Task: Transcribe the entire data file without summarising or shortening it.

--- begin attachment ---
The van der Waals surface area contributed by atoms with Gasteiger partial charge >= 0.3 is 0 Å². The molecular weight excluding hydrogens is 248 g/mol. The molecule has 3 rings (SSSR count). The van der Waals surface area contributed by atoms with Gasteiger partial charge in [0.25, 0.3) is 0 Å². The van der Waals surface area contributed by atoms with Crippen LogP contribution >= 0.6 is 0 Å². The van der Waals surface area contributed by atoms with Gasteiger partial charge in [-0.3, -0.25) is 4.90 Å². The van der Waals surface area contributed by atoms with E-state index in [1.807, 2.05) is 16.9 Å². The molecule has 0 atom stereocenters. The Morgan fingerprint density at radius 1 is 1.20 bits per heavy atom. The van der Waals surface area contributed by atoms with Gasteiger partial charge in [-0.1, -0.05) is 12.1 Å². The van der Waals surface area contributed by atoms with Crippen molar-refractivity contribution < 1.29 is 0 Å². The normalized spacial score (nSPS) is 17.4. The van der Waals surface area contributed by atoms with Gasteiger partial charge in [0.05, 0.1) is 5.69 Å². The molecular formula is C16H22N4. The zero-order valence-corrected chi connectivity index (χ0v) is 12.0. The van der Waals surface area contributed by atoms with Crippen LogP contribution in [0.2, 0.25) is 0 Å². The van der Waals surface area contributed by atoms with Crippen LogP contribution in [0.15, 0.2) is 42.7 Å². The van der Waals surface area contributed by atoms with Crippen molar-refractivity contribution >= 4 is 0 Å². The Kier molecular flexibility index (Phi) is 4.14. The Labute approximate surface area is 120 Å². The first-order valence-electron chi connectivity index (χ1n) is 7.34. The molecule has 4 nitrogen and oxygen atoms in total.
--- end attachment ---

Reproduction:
The van der Waals surface area contributed by atoms with Gasteiger partial charge >= 0.3 is 0 Å². The molecular weight excluding hydrogens is 248 g/mol. The molecule has 3 rings (SSSR count). The van der Waals surface area contributed by atoms with Gasteiger partial charge in [0.25, 0.3) is 0 Å². The van der Waals surface area contributed by atoms with Crippen LogP contribution >= 0.6 is 0 Å². The van der Waals surface area contributed by atoms with Gasteiger partial charge in [-0.3, -0.25) is 4.90 Å². The van der Waals surface area contributed by atoms with E-state index in [1.807, 2.05) is 16.9 Å². The molecule has 0 atom stereocenters. The Morgan fingerprint density at radius 1 is 1.20 bits per heavy atom. The van der Waals surface area contributed by atoms with Gasteiger partial charge in [-0.1, -0.05) is 12.1 Å². The van der Waals surface area contributed by atoms with Crippen molar-refractivity contribution < 1.29 is 0 Å². The normalized spacial score (nSPS) is 17.4. The van der Waals surface area contributed by atoms with Gasteiger partial charge in [0.05, 0.1) is 5.69 Å². The molecular formula is C16H22N4. The zero-order valence-corrected chi connectivity index (χ0v) is 12.0. The van der Waals surface area contributed by atoms with Crippen LogP contribution in [0.2, 0.25) is 0 Å². The van der Waals surface area contributed by atoms with Crippen LogP contribution in [0.15, 0.2) is 42.7 Å². The van der Waals surface area contributed by atoms with Crippen molar-refractivity contribution >= 4 is 0 Å². The Kier molecular flexibility index (Phi) is 4.14. The Labute approximate surface area is 120 Å². The first-order valence-electron chi connectivity index (χ1n) is 7.34. The molecule has 4 nitrogen and oxygen atoms in total.